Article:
Croxteth Hall restored after 60 years

Share Button
Croxteth Hall

Croxteth Hall © Wikipedia/Creative Commons

A wing of Croxteth Hall which was destroyed 60 years ago has been reopened to the public once again.

The Queen Anne wing went up in flames in 1952 in a catastrophic blaze and destroyed everything but the exterior, causing it to be gutted and since then has remained out of bounds.

The two damaged rooms next to the old dining room are set to be restored back to its prime thanks to a £400,000 programme involving the Croxteth Estate Endowment Trust Fund.  Work on the two rooms includes plastering, installing wood paneling, new windows and lighting.

As well as all the refurbishments there will be an extra bar and toilet facility added, in the hope of being able to rent out the rooms for functions and wedding parties to raise some much needed income estimated at around £140,000 a year.

Tom Douglas, the project manager of the restoration, praised Mayor Joe Anderson as an important factor behind the programme.  Tom told JMU Journalism: “It has been in the development for some time but since Joe took over he’s proven the catalyst behind the project since he’s been at the helm.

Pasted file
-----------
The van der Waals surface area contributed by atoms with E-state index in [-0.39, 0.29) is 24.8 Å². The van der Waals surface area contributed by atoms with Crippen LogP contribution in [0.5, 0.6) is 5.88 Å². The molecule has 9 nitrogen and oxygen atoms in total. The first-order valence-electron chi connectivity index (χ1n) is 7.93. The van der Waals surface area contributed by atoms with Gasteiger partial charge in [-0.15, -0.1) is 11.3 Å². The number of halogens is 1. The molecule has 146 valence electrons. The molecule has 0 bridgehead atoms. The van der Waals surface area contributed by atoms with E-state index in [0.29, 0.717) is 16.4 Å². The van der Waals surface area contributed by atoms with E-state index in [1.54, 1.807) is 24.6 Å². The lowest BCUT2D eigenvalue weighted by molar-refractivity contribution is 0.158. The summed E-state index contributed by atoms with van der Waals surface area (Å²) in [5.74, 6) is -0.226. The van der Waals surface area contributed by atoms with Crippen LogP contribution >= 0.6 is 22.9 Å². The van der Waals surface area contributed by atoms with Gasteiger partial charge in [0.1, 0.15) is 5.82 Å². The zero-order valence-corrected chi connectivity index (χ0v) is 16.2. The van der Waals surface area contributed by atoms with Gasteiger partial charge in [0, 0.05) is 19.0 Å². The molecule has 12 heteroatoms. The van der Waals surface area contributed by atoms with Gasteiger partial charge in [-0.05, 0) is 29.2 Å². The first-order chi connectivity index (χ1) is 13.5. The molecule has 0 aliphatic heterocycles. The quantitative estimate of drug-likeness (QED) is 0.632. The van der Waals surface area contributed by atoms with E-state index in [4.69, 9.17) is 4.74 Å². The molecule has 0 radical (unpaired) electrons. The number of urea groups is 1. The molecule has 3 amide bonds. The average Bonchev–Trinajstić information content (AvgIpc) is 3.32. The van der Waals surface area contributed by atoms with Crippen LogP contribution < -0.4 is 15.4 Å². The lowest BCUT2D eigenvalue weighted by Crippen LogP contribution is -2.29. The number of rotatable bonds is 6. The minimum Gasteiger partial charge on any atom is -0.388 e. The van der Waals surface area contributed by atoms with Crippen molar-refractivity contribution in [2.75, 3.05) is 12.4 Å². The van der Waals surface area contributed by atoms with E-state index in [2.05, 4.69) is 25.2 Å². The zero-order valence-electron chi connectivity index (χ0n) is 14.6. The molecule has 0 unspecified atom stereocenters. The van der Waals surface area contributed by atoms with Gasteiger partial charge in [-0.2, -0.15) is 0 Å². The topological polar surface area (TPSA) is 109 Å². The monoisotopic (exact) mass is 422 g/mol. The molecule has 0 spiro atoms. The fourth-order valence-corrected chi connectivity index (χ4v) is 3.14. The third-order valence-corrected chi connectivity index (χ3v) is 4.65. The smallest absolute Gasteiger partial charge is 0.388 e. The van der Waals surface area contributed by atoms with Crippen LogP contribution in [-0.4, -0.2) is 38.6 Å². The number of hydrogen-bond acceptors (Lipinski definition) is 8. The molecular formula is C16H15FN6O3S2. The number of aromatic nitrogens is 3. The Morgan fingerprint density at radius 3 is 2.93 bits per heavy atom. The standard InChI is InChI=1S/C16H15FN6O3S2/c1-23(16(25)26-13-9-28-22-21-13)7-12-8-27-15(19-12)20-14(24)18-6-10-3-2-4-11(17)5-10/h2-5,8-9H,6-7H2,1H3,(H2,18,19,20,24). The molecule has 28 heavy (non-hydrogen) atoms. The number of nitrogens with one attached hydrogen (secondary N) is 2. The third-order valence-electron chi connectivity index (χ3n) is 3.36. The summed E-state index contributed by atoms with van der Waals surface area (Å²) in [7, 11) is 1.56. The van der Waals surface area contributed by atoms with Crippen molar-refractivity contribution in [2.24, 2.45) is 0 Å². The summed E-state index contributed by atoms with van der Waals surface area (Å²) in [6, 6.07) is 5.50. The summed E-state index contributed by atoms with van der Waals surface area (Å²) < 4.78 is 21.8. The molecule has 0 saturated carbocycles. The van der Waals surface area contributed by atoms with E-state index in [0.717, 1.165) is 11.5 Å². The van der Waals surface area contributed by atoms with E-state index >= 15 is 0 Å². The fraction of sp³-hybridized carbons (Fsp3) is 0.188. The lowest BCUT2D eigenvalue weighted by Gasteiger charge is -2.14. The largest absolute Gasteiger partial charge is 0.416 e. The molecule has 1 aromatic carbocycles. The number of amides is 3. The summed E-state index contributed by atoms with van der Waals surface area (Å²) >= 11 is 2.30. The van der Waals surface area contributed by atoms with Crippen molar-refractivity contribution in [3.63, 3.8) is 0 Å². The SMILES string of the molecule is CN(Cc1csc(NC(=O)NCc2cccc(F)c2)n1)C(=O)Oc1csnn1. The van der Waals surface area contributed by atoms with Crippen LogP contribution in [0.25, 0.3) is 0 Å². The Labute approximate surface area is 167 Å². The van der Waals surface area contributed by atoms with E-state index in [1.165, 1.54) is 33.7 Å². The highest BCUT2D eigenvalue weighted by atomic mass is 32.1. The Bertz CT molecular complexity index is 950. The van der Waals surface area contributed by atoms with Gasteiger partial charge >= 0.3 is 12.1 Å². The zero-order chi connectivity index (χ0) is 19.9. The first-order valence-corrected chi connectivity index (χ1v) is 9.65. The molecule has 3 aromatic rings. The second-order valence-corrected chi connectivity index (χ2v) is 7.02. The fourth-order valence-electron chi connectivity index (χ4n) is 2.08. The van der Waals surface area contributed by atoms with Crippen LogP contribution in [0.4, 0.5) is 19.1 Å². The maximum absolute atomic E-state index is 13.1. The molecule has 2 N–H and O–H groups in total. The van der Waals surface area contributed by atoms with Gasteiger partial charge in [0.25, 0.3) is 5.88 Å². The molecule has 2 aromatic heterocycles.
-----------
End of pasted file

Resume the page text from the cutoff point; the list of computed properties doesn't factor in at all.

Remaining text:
“Our plan is to create the rooms in a modern contemporary interpretation of how it used to be with the help of recreating the ambience. We will include appropriate artwork from the time and also will have the windows in the manner that it used to be.”

With the rooms not in use in 60 years Tom believes it will entice new tourists.

He added: “It will play a big part to the city and beyond, attracting others to enjoy a wonderful facility and it in turn will also help generate income for the hall and give staff a better future. It has been used since the council took over in the 80s as a room for file storage.”

The project is expected to take up to five and a half months to complete but will remain open for business during the period of redevelopment.

About Eoghain Mc Kane, JMU Journalism